3 years ago

Predicting in vivo effect levels for repeat-dose systemic toxicity using chemical, biological, kinetic and study covariates

Chris Grulke, Gladys Ouedraogo, Lisa Truong, Delphine Blanchet, Jacques Clouzeau, Sophie Loisel-Joubert, Hicham Noçairi, LyLy Pham, Kamel Mansouri, Matthew Martin, Richard Judson, Woodrow Setzer


In an effort to address a major challenge in chemical safety assessment, alternative approaches for characterizing systemic effect levels, a predictive model was developed. Systemic effect levels were curated from ToxRefDB, HESS-DB and COSMOS-DB from numerous study types totaling 4379 in vivo studies for 1247 chemicals. Observed systemic effects in mammalian models are a complex function of chemical dynamics, kinetics, and inter- and intra-individual variability. To address this complex problem, systemic effect levels were modeled at the study-level by leveraging study covariates (e.g., study type, strain, administration route) in addition to multiple descriptor sets, including chemical (ToxPrint, PaDEL, and Physchem), biological (ToxCast), and kinetic descriptors. Using random forest modeling with cross-validation and external validation procedures, study-level covariates alone accounted for approximately 15% of the variance reducing the root mean squared error (RMSE) from 0.96 log10 to 0.85 log10 mg/kg/day, providing a baseline performance metric (lower expectation of model performance). A consensus model developed using a combination of study-level covariates, chemical, biological, and kinetic descriptors explained a total of 43% of the variance with an RMSE of 0.69 log10 mg/kg/day. A benchmark model (upper expectation of model performance) was also developed with an RMSE of 0.5 log10 mg/kg/day by incorporating study-level covariates and the mean effect level per chemical. To achieve a representative chemical-level prediction, the minimum study-level predicted and observed effect level per chemical were compared reducing the RMSE from 1.0 to 0.73 log10 mg/kg/day, equivalent to 87% of predictions falling within an order-of-magnitude of the observed value. Although biological descriptors did not improve model performance, the final model was enriched for biological descriptors that indicated xenobiotic metabolism gene expression, oxidative stress, and cytotoxicity, demonstrating the importance of accounting for kinetics and non-specific bioactivity in predicting systemic effect levels. Herein, we generated an externally predictive model of systemic effect levels for use as a safety assessment tool and have generated forward predictions for over 30,000 chemicals.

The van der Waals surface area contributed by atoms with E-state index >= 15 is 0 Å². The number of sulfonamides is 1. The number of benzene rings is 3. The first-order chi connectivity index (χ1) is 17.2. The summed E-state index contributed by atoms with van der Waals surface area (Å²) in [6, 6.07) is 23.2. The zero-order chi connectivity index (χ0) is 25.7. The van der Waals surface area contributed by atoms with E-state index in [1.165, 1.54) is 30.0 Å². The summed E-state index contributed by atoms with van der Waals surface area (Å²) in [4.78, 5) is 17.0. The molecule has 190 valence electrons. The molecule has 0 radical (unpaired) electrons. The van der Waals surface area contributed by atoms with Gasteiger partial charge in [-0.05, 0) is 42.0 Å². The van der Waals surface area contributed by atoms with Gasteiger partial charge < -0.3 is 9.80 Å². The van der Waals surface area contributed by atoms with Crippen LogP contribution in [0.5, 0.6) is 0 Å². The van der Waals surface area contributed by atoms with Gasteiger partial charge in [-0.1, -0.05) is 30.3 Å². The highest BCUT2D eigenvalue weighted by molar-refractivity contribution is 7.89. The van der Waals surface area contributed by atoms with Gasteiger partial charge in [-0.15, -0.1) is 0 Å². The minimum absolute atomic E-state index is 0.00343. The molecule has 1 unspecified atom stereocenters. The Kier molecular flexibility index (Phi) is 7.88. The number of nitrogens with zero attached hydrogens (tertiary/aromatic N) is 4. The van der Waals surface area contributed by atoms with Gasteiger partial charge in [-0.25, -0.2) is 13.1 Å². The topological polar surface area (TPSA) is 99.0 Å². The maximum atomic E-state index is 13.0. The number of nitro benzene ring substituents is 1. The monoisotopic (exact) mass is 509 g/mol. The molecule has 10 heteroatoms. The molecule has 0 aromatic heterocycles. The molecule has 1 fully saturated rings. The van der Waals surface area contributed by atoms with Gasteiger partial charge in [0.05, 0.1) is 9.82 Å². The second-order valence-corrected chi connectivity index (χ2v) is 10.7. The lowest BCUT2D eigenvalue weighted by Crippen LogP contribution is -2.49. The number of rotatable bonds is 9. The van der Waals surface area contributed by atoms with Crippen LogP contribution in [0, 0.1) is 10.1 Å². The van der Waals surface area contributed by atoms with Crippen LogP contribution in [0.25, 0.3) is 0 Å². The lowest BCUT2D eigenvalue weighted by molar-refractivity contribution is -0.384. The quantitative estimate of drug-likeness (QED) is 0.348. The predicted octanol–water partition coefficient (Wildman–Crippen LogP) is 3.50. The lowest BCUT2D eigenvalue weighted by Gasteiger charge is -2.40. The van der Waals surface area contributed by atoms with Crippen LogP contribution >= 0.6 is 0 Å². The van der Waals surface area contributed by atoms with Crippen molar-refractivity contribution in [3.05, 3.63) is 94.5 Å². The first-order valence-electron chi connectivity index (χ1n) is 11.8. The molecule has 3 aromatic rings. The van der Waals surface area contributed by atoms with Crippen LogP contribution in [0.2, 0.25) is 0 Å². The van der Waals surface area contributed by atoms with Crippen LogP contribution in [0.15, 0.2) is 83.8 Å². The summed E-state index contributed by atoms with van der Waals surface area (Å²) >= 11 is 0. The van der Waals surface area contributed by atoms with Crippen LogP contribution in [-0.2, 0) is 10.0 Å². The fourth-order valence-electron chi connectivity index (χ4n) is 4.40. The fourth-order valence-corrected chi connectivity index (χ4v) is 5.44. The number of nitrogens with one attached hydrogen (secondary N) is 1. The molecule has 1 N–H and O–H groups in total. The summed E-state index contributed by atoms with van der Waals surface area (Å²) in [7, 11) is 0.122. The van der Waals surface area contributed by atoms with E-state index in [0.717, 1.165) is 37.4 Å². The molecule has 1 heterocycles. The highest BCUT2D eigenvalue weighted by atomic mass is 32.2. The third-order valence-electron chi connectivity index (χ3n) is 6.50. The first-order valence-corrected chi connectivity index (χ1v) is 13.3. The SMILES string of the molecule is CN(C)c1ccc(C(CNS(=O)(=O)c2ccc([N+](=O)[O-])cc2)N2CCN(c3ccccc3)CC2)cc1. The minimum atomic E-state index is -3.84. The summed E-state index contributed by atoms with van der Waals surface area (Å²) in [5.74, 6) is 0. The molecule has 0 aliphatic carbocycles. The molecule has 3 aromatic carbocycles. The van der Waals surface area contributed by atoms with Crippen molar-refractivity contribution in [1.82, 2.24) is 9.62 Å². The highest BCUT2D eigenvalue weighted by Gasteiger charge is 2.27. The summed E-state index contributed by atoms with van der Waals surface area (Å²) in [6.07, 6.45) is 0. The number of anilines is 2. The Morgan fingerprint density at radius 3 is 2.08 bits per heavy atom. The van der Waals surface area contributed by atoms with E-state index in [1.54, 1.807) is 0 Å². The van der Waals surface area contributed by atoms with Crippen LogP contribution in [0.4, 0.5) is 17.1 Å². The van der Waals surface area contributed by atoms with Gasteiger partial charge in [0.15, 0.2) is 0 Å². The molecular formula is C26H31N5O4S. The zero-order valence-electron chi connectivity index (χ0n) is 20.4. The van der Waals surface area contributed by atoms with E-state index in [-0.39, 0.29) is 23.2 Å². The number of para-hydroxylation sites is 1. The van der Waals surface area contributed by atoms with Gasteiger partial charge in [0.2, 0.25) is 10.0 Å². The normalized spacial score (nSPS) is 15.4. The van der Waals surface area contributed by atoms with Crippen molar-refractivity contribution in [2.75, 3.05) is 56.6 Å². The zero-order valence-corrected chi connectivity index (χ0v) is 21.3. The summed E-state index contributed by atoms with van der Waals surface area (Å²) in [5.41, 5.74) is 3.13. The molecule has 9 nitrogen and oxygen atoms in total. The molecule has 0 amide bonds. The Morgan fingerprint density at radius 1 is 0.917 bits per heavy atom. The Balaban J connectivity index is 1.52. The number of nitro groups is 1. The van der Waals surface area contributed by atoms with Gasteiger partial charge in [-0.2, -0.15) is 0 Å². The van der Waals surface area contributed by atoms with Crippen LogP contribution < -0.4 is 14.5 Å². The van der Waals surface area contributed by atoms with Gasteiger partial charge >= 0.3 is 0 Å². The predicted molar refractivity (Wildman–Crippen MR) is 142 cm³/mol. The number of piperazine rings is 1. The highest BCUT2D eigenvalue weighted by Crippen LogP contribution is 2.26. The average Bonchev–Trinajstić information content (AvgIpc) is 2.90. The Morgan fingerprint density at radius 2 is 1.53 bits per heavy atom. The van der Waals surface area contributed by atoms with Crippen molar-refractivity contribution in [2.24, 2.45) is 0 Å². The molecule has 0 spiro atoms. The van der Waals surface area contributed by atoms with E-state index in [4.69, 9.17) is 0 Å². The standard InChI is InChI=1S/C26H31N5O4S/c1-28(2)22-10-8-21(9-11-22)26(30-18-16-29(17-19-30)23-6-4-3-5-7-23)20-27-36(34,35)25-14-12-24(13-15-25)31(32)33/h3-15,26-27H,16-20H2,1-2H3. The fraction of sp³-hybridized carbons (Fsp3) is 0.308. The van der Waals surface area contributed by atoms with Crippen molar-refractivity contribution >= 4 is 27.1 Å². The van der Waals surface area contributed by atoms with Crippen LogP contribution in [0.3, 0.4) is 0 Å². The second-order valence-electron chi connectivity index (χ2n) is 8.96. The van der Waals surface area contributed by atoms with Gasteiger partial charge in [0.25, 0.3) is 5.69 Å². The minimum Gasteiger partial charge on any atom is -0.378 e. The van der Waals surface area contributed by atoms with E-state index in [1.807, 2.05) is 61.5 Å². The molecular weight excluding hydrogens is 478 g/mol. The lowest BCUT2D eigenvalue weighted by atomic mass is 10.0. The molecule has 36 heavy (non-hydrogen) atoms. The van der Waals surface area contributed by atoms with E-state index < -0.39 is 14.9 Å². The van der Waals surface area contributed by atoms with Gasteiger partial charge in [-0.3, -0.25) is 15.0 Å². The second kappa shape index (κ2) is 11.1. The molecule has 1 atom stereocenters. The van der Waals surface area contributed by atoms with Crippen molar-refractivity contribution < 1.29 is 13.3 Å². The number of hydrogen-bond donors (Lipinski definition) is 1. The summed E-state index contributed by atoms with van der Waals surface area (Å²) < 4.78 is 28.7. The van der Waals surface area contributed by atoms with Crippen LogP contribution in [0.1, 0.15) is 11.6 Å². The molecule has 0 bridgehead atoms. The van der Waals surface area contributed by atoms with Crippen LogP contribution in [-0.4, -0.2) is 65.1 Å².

Publisher URL: https://link.springer.com/article/10.1007/s00204-017-2067-x

DOI: 10.1007/s00204-017-2067-x

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